A Folktale for Rowan

Long ago, there was a little cottage perched high up the side of a mountain. This mountain towered over a little village and only one steep little footpath wound down from the heights. In that cottage, a druid named Bridget lived with her chickens Ruis and Luis, and her lovely red cow Caorann.

So as all observant children know, few things can grow in the high mountains. But the rowan tree loves the rocky cliffs and the wind in her leaves, and folk called the tree flying Rowan because of this. As it happened, the Druid’s cottage had five flying rowan trees growing around it, and in the spring when the tree was in full bloom the frothy white petals made it look like her house was ringed in clouds. In the late Summer, these flowers would ripen into flame red berries and were the favorite treat of Caorann the cow, the chickens, and the Druid herself.

Now on the lower slopes of this mountain, was the finest grazing land for miles around, and Bridget would take her cow to those fields to let her eat her fill. But the villagers would also use these grazing lands for their own cows. For years the druid and the villagers were able to share this land. But the Druid, being wise in the way of the trees, knew that when her rowan trees had a bountiful summer harvest, the following winter would be a hard one; and that the snows would last near to April and the grass on the slopes would be thin and late. So the druid saved the rowan berries. She threaded them on a string and dried them in her rafters, she made them into jelly, jam, and pies.

The druid weathered the long hard winter and sated herself on the rowan jams and other saved summer crops. But hunger struck hard at the village below, and where there are hungry bellies, malefic spirits will come to fill them. Knowing this, the Druid turned once again to her protectors, the rowan trees. She remembered that her mother had taught her the rhyme:

“Red thread and Rowan tree make evil spirits (Malefic) lose their speed.”

So the druid tied charms of rowan twigs with red thread and hung them above her chicken coop, and around the neck of the cow, and on the lintels of every door and window in her home for protection. By night she burned a few rowan twigs to aid her in her divination spells and listened well to what the gods told her. Her divinations told her that a mob of villagers, possessed by hunger spirits would come to burn down her cottage under the light of the full wolf moon.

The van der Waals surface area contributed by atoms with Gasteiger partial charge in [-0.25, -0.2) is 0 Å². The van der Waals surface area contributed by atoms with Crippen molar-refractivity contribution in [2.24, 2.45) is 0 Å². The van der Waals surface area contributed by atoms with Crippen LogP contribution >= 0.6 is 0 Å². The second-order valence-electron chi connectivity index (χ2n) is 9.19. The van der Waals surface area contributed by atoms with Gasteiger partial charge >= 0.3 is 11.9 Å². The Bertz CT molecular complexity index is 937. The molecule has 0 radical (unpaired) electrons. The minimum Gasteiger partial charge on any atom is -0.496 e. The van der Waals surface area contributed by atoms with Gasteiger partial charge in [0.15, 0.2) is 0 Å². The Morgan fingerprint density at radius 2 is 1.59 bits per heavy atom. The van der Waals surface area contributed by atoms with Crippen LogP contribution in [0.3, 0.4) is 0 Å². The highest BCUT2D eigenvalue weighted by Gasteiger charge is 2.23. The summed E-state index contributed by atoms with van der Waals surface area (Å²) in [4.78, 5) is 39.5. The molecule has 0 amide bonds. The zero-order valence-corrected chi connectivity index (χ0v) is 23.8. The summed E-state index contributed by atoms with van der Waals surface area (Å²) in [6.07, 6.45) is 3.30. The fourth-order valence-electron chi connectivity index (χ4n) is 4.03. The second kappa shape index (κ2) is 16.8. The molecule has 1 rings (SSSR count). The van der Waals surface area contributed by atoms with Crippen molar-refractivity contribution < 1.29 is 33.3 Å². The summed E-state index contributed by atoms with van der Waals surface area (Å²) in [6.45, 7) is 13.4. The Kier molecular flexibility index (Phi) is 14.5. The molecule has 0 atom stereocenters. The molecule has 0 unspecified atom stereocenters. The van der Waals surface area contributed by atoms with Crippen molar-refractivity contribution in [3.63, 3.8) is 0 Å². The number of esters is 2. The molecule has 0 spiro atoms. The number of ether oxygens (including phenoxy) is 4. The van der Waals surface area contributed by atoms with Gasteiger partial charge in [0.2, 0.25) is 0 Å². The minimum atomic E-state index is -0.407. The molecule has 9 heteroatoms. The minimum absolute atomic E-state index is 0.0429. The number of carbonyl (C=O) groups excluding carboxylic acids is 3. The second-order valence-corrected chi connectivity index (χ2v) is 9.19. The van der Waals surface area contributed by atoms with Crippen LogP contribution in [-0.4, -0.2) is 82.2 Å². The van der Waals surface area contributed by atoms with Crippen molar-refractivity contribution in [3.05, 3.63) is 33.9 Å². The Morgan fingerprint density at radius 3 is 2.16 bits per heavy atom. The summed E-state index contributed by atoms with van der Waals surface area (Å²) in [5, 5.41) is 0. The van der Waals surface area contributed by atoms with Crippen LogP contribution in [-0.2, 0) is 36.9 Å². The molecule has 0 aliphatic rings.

To prepare, The druid wet down the walls of her cottage and her barn and redoubled her charms and she set trip threads with alarm bells along the narrow path up the mountain and wove red yarn into nets that she strung from her Rowan trees. When the moon rose full behind the winter clouds, a mob from the village tromped up the winding mountain path to her cottage. Blinded by the might of spirits that possessed them, the villagers stumbled over the alarms, and the druid knew that her predictions had been true. As the mob approached her door, she hid among her rowan trees, just as the possessed villager came under their canopies, she whispered to her tree friends, and the roots rose to bind their feet, and the nets fell upon them from above. Thus captured, she drove the spirits out of the villagers and banished them from the world. Now clear of mind, she freed the hapless and hungry people and shared with them some of the food she had saved for winter. She gave each one a protection charm of rowan and told them to plant the seeds near their houses, and sent them back down the mountain. Soon the spring came and new rowans sprouted, and all was well for many more years.

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